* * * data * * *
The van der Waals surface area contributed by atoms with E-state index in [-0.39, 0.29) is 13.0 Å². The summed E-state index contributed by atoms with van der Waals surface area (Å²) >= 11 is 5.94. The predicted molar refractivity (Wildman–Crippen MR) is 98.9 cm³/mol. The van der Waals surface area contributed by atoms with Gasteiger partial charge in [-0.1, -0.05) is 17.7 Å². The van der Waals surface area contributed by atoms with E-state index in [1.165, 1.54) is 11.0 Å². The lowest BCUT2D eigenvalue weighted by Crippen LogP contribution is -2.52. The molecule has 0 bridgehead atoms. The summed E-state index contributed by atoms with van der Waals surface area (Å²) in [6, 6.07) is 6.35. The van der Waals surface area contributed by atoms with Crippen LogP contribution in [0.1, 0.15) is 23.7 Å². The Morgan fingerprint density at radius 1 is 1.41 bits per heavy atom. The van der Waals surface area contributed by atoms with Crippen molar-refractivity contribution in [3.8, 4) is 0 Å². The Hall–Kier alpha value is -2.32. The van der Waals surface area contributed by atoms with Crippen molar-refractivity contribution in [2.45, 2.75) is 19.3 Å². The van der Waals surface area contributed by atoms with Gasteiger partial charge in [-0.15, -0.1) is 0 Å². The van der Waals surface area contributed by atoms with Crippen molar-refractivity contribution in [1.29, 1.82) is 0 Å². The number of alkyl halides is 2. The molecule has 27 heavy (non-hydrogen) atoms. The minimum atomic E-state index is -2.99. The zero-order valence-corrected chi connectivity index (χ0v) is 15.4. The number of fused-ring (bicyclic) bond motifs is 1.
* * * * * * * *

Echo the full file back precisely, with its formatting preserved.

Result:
The van der Waals surface area contributed by atoms with E-state index in [-0.39, 0.29) is 13.0 Å². The summed E-state index contributed by atoms with van der Waals surface area (Å²) >= 11 is 5.94. The predicted molar refractivity (Wildman–Crippen MR) is 98.9 cm³/mol. The van der Waals surface area contributed by atoms with Gasteiger partial charge in [-0.1, -0.05) is 17.7 Å². The van der Waals surface area contributed by atoms with E-state index in [1.165, 1.54) is 11.0 Å². The lowest BCUT2D eigenvalue weighted by Crippen LogP contribution is -2.52. The molecule has 0 bridgehead atoms. The summed E-state index contributed by atoms with van der Waals surface area (Å²) in [6, 6.07) is 6.35. The van der Waals surface area contributed by atoms with Crippen LogP contribution in [0.1, 0.15) is 23.7 Å². The Morgan fingerprint density at radius 1 is 1.41 bits per heavy atom. The van der Waals surface area contributed by atoms with Crippen molar-refractivity contribution in [3.8, 4) is 0 Å². The Hall–Kier alpha value is -2.32. The van der Waals surface area contributed by atoms with Crippen molar-refractivity contribution in [2.45, 2.75) is 19.3 Å². The van der Waals surface area contributed by atoms with Gasteiger partial charge in [-0.15, -0.1) is 0 Å². The van der Waals surface area contributed by atoms with Crippen molar-refractivity contribution in [1.29, 1.82) is 0 Å². The number of alkyl halides is 2. The molecule has 27 heavy (non-hydrogen) atoms. The minimum atomic E-state index is -2.99. The zero-order valence-corrected chi connectivity index (χ0v) is 15.4. The number of fused-ring (bicyclic) bond motifs is 1.